Consistent with a common signal transduction mechanism, karrikins and strigolactones share partial structural similarity. KAR1 and KAR2, the most active karrikins in Arabidopsis, have a butenolide moiety in common with the D-ring of strigolactones (supplementary material Fig. S1). The D-ring is necessary, but not sufficient, to stimulate the germination of parasitic weeds and to promote hyphal branching in arbuscular mycorrhizal fungi (Akiyama et al., 2005; Akiyama et al., 2010). Several simple butenolide variants are ineffective in seed germination stimulants of Arabidopsis (Nelson et al., 2011), indicating that the butenolide ring alone is not sufficient for bioactivity. Despite the molecular similarity, plant responses to karrikins and strigolactones differ in several respects. The synthetic strigolactone GR24 is highly effective in promoting germination of parasitic weeds (Striga and Orobanche spp.), but karrikins are not (Nelson et al., 2009). Both karrikins and GR24 are effective light-dependent inhibitors of hypocotyl elongation in Arabidopsis, but karrikins are much more effective than GR24 in promoting seed germination of Arabidopsis and Brassica tournefortii (Nelson et al., 2009; Nelson et al., 2010; Tsuchiya et al., 2010). Most strikingly, karrikins do not recover normal shoot branching in strigolactone-deficient mutants of Arabidopsis or pea (Nelson et al., 2011). Therefore, plants have the ability to distinguish between karrikins and strigolactones at various stages of development.
Given the similarities between karrikins and strigolactones, we reasoned that they might have related signalling components in addition to MAX2. More specifically, we hypothesized that plants must possess a mechanism to discriminate between the two classes of butenolides. Recently, it was shown that the rice DWARF14 (OsD14) gene, a member of the α/β hydrolase superfamily, is required for strigolactone-dependent control of shoot branching and acts in the same pathway as other strigolactone-related genes (Arite et al., 2009; Gao et al., 2009; Liu et al., 2009). This raised the possibility that related proteins within the same family might be involved in karrikin responses. Here, we demonstrate that two members of the DWARF14 family provide a molecular basis for differentiation of strigolactone and karrikin signalling.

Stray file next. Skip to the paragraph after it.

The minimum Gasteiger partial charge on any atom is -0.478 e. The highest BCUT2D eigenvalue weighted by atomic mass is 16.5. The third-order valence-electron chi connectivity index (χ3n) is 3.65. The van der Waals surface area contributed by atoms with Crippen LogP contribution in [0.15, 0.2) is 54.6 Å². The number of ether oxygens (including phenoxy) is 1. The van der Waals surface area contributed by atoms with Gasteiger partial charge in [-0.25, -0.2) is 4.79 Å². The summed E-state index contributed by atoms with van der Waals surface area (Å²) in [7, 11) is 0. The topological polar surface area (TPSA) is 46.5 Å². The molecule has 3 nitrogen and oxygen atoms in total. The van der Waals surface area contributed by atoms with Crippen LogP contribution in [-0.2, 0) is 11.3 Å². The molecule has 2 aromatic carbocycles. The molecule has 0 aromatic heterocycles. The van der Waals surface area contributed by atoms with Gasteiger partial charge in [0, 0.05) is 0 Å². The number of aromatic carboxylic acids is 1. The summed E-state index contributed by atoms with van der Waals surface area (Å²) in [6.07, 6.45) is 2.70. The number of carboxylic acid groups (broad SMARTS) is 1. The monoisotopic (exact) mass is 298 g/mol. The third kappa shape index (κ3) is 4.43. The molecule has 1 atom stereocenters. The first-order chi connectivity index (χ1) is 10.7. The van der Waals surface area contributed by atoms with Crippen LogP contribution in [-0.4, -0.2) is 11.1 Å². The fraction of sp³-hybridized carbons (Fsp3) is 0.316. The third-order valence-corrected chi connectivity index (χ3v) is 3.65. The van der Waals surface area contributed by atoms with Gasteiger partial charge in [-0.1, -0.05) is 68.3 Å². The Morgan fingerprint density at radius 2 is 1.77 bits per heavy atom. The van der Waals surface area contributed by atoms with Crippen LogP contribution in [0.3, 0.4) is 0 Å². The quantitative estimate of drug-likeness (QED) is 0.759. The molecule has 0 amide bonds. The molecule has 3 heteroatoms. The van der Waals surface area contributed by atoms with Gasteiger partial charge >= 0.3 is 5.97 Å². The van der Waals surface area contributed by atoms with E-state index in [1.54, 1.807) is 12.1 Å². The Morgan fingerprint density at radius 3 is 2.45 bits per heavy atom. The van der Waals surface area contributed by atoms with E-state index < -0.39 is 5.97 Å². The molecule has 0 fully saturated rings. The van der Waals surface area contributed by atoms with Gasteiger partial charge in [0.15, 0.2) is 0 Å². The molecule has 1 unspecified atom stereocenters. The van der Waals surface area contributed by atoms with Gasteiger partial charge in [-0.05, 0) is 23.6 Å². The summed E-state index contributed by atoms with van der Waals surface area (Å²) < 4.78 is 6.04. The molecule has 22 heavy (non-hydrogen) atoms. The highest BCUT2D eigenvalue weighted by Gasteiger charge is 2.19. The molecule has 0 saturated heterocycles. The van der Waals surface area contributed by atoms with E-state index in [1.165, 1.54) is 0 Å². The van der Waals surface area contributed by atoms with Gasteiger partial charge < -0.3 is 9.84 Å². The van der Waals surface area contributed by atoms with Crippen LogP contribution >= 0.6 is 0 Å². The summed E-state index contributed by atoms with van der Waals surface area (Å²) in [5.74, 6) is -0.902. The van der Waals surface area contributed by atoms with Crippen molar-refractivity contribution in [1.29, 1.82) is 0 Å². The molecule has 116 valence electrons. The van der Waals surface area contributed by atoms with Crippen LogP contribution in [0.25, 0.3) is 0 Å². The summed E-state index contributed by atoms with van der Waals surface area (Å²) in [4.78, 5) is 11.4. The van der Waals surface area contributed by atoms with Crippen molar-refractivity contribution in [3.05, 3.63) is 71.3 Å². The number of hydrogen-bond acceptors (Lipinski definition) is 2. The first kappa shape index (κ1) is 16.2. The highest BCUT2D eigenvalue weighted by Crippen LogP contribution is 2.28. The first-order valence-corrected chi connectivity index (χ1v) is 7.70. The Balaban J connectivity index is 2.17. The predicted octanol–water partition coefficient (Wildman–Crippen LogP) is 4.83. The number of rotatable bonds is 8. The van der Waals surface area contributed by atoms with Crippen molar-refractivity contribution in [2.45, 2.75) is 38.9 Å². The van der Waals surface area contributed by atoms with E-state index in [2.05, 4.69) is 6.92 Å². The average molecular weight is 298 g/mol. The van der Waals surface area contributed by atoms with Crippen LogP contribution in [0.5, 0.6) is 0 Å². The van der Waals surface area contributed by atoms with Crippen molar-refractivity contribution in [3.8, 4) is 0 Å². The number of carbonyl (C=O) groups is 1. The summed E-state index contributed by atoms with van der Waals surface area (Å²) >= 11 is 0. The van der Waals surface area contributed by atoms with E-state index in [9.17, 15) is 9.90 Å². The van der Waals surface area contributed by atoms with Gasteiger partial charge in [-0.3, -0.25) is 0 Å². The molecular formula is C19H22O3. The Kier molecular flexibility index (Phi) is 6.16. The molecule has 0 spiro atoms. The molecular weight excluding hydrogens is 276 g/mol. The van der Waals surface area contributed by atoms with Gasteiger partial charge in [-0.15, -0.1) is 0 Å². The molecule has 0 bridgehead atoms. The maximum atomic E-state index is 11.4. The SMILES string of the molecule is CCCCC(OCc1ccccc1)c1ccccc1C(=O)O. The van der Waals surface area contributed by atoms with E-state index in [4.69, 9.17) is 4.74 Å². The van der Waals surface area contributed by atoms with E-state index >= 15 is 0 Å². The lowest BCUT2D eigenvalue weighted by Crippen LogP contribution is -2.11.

MATERIALS AND METHODS
The spt-1 mutant, which carried the kai2-1 allele, was a gift from D. Smyth (Monash University). The kai2-1 allele was isolated from the spt-1 background by outcrossing to Ler and selecting for KAR-insensitive F2 individuals that lacked the stunted gynoecium phenotype of spt mutants. All other seeds were obtained from the European Arabidopsis Stock Centre (NASC). The Atd14-1 mutant was isolated from the Wisconsin DsLox T-DNA insertion collection (NASC ID: N913109). The kai2-2 allele was derived from the Institute of Molecular Agrobiology (IMA) Ds insertion lines collection (N100282). The dlk2 mutants were isolated from the SALK T-DNA insertion collection: dlk2-1 (N679066), dlk2-2 (N657226) and dlk2-3 (N665057). The max2-8 mutant was described previously (Nelson et al., 2011). Genotyping primers are listed in supplementary material Table S1.
Plant growth conditions, germination tests and hypocotyl elongation assays
Plants were grown in peat, vermiculite and perlite mixture (6:1:1) under fluorescent lamps emitting 100-120 μmol photons s–1 m–2 with a 16-hour light/8-hour dark photoperiod and a 22°C light/16°C dark temperature cycle. Germination tests were performed under constant white light at 20°C (Nelson et al., 2009; Nelson et al., 2010). For hypocotyl elongation and cotyledon expansion assays, surface-sterilised seeds were sown on solidified 0.5× MS media (pH 5.9) and stratified in the dark at 4°C for 72 hours. At 20°C the seeds were exposed to white light for 3 hours, transferred to dark for 21 hours, and then exposed to continuous red light (LED, λmax=652 nm, 20 μmol photons s–1 m–2) for 4 days. Hypocotyls and cotyledons were measured using ImageJ (http://imagej.nih.gov/ij/). Karrikin and GR24 stock solutions (1000× or 2000×) were prepared in acetone; equivalent acetone volumes were added to untreated controls.
RNA isolation and transcript analysis
Total RNA was isolated from seedlings using the Qiagen RNeasy procedure. RNA isolation from seed, DNase treatment, cDNA synthesis and qRT-PCR were performed as described (Nelson et al., 2010). For primers, see supplementary material Table S2.
Arabidopsis shoot branching assay
Seeds were sown on rock wool plugs held in black 1.5-ml microcentrifuge tubes (bottom end and cap removed). The tubes were placed in 24-well plastic boxes (I5100-43, Astral Scientific, NSW, Australia) containing Hoagland’s nutrient solution (Heeg et al., 2008), and the boxes placed in the dark at 4°C for 3 days. Seeds were germinated under the growth conditions described above. Five days after germination, seedlings were thinned to one seedling per tube. One week later, individual plants were spaced out to four plants per box, with three boxes per genotype/treatment combination. Boxes were randomised with respect to position on the shelf. At this point, the media were supplemented with either 5 μM GR24 or 0.05% (v/v) acetone, and changed every 4-6 days as required. Rosette leaves were counted upon bolting, and secondary rosette branches (>5 mm in length) were counted when the primary inflorescence ceased growth.